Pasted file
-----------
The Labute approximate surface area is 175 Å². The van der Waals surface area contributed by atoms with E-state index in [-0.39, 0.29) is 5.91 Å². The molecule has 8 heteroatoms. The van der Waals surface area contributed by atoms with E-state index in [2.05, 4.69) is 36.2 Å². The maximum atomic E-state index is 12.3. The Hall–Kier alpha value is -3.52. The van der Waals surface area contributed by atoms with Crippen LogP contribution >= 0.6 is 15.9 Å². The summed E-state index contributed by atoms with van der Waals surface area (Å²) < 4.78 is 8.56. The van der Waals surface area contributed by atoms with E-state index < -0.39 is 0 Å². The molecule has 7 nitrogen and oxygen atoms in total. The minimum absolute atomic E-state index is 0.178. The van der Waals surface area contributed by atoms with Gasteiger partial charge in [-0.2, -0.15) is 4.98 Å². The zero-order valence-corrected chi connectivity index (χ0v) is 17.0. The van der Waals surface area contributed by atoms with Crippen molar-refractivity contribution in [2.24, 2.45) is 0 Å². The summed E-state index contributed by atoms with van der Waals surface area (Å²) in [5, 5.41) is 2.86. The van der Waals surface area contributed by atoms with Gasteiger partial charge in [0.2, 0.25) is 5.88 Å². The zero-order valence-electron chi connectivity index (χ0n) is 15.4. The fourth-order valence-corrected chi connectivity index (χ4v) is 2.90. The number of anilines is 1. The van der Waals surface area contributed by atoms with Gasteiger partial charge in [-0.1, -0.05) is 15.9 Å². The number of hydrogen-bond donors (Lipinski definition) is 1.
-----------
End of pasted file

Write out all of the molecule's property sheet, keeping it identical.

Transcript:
The Labute approximate surface area is 175 Å². The van der Waals surface area contributed by atoms with E-state index in [-0.39, 0.29) is 5.91 Å². The molecule has 8 heteroatoms. The van der Waals surface area contributed by atoms with E-state index in [2.05, 4.69) is 36.2 Å². The maximum atomic E-state index is 12.3. The Hall–Kier alpha value is -3.52. The van der Waals surface area contributed by atoms with Crippen LogP contribution >= 0.6 is 15.9 Å². The summed E-state index contributed by atoms with van der Waals surface area (Å²) < 4.78 is 8.56. The van der Waals surface area contributed by atoms with E-state index < -0.39 is 0 Å². The molecule has 7 nitrogen and oxygen atoms in total. The minimum absolute atomic E-state index is 0.178. The van der Waals surface area contributed by atoms with Gasteiger partial charge in [-0.2, -0.15) is 4.98 Å². The zero-order valence-corrected chi connectivity index (χ0v) is 17.0. The van der Waals surface area contributed by atoms with Crippen molar-refractivity contribution in [2.24, 2.45) is 0 Å². The summed E-state index contributed by atoms with van der Waals surface area (Å²) in [5, 5.41) is 2.86. The van der Waals surface area contributed by atoms with Gasteiger partial charge in [0.2, 0.25) is 5.88 Å². The zero-order valence-electron chi connectivity index (χ0n) is 15.4. The fourth-order valence-corrected chi connectivity index (χ4v) is 2.90. The number of anilines is 1. The van der Waals surface area contributed by atoms with Gasteiger partial charge in [-0.1, -0.05) is 15.9 Å². The number of hydrogen-bond donors (Lipinski definition) is 1.